2.  
    Fixed your link too, as 1km1kt doesn't allow direct links to files.
  3.  
    The main thing's that concern me are:

    - Do you 'get' the archetypes for the lads? Is the name for each one enough or do they need more detailed description? Or is it better to leave it to the player's own knowledge & imagination, inspired by the names?

    - Is it ok to have no rules for direct confrontations between the lads? They get a lot of interaction with each other, but there's no direct way of getting another lad to do what you want or even just hurting them. However, as a player, you can say stuff like "If your lad does X, I'll use my Habits to help them/hurt them"

    - I'm a bit concerned about the cycle of gaining and losing points for Moods; there should be an inevitable upwards trend, leading to a crash when they hit 6 in any Mood. On the one hand, the game relies on the players for a certain amount of willing co-operation to push each other upwards, but on the other hand, some of the Habits could make the players feel deprotagonised, e.g. "If you do that, I have to do this." So, is it a good balance and will the mechanics push lads to gain Pain for the endgame?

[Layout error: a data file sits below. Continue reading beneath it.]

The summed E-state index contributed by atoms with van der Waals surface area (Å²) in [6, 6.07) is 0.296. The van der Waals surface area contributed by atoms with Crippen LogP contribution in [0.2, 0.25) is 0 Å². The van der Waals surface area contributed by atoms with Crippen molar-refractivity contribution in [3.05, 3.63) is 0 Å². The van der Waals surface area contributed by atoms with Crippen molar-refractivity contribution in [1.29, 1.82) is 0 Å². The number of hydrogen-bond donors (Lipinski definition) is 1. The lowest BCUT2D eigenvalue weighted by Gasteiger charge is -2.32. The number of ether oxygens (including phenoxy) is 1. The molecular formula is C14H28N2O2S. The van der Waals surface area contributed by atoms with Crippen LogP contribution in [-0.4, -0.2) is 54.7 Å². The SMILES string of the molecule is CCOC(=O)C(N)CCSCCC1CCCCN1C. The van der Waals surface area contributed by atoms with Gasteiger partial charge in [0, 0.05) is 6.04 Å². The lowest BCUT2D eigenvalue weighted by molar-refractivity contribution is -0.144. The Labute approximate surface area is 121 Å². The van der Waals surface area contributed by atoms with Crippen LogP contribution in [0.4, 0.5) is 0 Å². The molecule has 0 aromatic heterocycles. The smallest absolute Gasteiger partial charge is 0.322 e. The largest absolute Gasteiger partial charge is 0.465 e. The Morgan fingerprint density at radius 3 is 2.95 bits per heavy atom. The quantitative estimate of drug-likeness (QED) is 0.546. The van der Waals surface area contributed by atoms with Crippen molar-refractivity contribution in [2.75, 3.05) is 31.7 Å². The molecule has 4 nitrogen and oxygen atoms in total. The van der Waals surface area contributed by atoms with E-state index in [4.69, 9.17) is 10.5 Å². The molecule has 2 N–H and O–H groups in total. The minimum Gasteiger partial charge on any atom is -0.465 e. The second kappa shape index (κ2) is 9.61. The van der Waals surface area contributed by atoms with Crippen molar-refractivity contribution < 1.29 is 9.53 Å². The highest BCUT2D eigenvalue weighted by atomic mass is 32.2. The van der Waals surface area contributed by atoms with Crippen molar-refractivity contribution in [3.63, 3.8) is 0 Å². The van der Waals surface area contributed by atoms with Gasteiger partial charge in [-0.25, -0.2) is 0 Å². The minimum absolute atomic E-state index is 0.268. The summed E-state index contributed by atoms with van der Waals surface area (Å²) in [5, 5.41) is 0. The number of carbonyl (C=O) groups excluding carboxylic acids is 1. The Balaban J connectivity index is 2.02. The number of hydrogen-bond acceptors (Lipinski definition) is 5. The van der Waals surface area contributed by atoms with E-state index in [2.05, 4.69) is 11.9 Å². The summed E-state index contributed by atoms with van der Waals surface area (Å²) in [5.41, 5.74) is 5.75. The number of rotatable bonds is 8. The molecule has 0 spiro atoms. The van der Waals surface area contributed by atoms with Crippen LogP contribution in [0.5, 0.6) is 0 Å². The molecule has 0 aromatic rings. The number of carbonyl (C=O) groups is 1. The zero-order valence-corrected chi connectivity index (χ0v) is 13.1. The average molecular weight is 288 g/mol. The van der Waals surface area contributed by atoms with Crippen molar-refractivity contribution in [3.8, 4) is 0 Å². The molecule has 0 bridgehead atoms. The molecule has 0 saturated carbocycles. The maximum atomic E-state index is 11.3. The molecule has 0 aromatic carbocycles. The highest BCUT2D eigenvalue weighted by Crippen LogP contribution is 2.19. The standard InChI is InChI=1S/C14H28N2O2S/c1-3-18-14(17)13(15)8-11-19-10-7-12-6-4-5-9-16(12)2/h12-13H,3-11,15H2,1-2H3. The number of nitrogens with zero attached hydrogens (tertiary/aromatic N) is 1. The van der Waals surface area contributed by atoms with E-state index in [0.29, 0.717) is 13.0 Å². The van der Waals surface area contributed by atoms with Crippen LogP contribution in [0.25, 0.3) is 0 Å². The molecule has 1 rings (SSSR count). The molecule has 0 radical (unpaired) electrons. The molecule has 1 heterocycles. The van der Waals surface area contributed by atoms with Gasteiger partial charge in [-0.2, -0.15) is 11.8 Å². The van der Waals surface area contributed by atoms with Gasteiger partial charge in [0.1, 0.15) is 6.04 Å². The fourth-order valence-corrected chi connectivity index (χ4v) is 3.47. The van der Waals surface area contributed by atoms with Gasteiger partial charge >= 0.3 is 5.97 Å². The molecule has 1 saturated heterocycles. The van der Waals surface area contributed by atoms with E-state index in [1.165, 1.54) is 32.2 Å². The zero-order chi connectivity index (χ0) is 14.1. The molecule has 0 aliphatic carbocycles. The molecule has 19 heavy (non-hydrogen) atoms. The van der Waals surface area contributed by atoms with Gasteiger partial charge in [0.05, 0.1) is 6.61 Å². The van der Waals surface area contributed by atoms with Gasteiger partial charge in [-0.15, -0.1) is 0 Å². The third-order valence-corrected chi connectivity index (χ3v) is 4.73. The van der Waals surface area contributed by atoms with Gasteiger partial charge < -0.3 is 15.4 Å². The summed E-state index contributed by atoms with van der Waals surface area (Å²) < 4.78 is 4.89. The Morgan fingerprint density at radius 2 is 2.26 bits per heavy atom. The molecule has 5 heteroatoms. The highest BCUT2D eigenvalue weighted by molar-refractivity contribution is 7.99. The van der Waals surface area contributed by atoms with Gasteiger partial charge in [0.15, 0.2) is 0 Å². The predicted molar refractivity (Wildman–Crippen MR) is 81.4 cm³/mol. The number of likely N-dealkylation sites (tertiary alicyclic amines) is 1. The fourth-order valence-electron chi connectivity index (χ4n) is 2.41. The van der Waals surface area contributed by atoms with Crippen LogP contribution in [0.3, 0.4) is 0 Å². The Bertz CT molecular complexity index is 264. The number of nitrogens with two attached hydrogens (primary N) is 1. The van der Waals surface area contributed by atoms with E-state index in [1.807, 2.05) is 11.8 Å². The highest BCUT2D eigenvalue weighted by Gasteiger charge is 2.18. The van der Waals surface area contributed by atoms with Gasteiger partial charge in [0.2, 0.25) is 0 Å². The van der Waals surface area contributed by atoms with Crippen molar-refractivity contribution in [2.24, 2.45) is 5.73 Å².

4.  
    Hope this feedback isn't too late! Anyway, I'm loving the tone - you caught the feel just right. Feels a bit like Human Traffic and its ilk. Like it.

    I get each of the archetypes - I can think of someone who fitted into each category when I was growing up. They're a bit lacking in habits though! I guess you'll sort that.

    I don't think it's a problem not having rules for confrontations between the lads - they might fight and mouth off at each other, but they're still mates, right? But I'd make sure you say so somewhere - be explicit, so people don't go looking for sommit that isn't there.